If you attend a scientific talk on a controversial subject, you may be entertained or discomfited by the sometimes spirited discussion it can engender. Scientists love to pick apart new ideas, try to find their strengths and weaknesses. That's because they know that for an idea to survive scientifically, it must be attacked by scientifically experienced minds; any faults must be aired out. That which survives is stronger for the effort, and more likely to closely model reality.
The key phrase there is "scientifically experienced". When this happens with people inexperienced with the methodologies of science -- or worse, those who actively oppose them -- then the situation is very different. It changes from a way to strengthen our ideas on the Universe into a witch hunt. Instead of warming up people to discovery, it produces a chilling effect.
We're seeing this play out in spades in the field of climate science.
To be clear: the climate is changing. There is zero doubt about that. None. Anyone telling you differently has an agenda to ram, and it's one that is decidedly not realistic.
|"Hey, maybe I can stop global warming|
by creating a chilling effect!"
|Who has two thumbs and|
no grasp on reality? This guy!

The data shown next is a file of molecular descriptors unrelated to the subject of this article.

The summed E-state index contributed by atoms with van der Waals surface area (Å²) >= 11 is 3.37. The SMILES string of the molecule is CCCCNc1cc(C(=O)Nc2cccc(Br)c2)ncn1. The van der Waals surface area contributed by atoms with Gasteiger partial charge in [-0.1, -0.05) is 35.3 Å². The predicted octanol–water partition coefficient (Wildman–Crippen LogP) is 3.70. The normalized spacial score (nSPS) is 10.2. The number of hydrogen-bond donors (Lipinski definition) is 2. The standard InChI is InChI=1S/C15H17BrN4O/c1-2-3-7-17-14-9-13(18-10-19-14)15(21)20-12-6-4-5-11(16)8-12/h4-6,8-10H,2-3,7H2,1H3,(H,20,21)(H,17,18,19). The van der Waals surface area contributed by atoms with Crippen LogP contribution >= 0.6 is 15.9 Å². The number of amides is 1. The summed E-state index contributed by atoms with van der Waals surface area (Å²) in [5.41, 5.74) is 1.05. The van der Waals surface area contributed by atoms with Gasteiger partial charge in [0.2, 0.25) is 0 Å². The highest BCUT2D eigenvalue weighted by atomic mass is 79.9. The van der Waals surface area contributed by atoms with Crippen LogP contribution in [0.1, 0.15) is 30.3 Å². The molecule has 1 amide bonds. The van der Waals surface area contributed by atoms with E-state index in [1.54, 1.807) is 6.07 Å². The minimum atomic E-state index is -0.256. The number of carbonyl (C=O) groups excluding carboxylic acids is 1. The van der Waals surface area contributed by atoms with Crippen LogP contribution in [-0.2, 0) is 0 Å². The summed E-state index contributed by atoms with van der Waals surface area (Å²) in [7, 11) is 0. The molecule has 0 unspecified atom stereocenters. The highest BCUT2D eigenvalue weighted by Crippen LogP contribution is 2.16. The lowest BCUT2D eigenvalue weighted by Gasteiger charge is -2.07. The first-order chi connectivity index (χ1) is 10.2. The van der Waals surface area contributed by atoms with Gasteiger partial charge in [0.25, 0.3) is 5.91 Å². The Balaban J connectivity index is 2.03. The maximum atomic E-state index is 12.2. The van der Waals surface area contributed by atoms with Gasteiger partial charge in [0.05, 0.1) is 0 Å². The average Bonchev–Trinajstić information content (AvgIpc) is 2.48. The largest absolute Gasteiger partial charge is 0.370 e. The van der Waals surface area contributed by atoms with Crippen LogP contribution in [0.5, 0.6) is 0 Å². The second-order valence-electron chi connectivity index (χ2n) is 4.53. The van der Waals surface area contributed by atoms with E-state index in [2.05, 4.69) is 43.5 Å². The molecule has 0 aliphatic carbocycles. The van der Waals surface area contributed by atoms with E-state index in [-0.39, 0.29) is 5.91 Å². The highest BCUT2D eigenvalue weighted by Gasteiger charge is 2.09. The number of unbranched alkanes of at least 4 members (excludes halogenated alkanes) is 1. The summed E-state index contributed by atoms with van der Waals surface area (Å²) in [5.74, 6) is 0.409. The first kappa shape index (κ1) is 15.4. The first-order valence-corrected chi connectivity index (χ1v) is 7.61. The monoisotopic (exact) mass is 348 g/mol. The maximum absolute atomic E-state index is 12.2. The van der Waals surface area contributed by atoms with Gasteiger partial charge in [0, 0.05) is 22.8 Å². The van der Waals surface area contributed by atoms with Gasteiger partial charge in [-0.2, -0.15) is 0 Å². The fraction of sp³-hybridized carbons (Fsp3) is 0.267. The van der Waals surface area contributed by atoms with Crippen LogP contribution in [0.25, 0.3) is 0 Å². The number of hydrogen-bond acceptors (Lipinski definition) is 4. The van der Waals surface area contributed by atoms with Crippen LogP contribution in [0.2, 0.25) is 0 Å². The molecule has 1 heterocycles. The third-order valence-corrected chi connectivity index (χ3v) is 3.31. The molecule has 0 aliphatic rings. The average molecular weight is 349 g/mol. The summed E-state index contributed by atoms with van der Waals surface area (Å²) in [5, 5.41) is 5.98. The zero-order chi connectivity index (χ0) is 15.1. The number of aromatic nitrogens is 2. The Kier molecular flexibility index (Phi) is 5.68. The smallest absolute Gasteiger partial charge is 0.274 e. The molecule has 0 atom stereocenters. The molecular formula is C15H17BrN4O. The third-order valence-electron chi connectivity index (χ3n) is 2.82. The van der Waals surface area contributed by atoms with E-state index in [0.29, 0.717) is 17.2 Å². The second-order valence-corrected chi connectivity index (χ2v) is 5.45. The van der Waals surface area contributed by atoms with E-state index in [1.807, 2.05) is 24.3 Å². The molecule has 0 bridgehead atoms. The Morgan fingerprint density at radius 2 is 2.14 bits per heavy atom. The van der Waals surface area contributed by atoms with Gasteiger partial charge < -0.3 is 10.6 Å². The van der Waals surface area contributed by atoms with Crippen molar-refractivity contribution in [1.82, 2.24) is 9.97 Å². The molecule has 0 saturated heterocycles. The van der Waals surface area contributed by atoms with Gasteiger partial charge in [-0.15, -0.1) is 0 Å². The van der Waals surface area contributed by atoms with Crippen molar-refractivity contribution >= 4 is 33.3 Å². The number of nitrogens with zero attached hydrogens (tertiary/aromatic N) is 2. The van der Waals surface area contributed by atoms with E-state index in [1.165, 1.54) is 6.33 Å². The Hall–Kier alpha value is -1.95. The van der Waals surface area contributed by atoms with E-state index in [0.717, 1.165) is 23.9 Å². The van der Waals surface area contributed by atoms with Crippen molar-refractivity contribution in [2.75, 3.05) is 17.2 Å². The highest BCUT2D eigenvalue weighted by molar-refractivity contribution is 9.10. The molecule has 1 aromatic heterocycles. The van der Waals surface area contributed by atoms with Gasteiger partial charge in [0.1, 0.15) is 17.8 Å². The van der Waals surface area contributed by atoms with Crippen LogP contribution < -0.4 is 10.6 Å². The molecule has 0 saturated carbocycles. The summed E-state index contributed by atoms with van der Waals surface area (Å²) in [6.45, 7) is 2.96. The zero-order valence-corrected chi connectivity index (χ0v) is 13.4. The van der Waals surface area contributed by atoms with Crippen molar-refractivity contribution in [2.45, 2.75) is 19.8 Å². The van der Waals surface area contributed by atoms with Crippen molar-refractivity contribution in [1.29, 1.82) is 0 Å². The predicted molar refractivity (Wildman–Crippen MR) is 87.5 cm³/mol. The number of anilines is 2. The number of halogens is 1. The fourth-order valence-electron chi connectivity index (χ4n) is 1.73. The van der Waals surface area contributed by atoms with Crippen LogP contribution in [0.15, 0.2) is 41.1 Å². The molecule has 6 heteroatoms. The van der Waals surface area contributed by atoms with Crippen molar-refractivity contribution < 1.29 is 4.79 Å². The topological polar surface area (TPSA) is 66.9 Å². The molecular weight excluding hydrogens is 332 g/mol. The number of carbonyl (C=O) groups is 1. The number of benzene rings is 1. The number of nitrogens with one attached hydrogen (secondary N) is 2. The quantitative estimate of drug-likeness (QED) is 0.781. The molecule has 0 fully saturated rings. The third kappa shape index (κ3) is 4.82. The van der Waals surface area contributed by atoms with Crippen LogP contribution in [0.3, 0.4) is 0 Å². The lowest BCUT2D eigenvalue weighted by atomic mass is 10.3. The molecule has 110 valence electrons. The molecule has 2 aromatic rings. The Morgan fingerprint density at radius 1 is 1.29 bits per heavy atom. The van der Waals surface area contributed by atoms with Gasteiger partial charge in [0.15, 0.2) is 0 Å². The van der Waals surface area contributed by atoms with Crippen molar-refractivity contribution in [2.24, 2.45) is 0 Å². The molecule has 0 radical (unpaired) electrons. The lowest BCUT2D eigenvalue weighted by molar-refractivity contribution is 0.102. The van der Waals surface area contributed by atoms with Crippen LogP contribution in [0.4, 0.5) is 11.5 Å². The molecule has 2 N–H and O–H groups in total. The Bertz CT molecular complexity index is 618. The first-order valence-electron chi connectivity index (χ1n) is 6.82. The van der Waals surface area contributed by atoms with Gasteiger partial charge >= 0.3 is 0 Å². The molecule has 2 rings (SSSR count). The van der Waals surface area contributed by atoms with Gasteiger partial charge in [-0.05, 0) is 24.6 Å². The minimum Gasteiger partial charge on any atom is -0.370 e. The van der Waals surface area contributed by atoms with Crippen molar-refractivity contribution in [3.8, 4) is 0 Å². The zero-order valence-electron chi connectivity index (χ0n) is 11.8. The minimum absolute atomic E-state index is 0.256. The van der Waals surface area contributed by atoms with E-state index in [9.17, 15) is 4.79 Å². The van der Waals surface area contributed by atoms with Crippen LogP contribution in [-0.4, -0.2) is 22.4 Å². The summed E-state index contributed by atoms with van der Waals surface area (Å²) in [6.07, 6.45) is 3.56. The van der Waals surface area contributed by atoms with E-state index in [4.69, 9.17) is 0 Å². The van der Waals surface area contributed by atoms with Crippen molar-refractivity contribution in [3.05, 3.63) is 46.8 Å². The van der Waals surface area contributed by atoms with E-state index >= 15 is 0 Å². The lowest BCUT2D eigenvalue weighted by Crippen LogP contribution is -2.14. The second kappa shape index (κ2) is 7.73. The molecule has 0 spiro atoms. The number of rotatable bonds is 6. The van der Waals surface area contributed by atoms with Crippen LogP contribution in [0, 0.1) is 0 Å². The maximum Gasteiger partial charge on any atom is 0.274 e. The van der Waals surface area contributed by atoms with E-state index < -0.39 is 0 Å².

Again, let me be clear: this is utter garbage. The scientists involved have been cleared of all wrong-doing (accusations which were politically motivated in the first place, and a colossal waste of time). Stunts like this from Inhofe and Cuccinelli are nothing more than government officials using their power to throw roadblocks into scientific inquiry they disagree with.
The media, of course, are buying right into this; "climategate" got far more attention than it deserved. However, in some good news, one climate scientist is fighting back: Andrew Weaver, a climate scientist and member of the IPCC (which put out the report on climate change that made so many denialists' heads explode) is suing the Canadian paper National Post. He is saying they cast him in a false light, and he also says,
... that the National Post articles suggest he's a corrupt scientist who promotes global warming theories so he can obtain government research grants.
This attack on the reputations of scientists is nefarious; reputation is extremely important when it comes to a scientist's career. Getting grants, invitations to talks, even being taken seriously, all can rest on the respect they get by other scientists and the public.
I'm glad Weaver is fighting back. These attacks on science, on reality, are appalling. It is one thing for scientists to argue over the factual basis of claims in their field, trying to establish what reflects reality and what doesn't. But it's quite another for politicians blinded by their bias to suppress ideas they don't like.
Sheril and Chris have more on this as well. Tip o' the thermometer to Jay Dee Archer for the article on Weaver.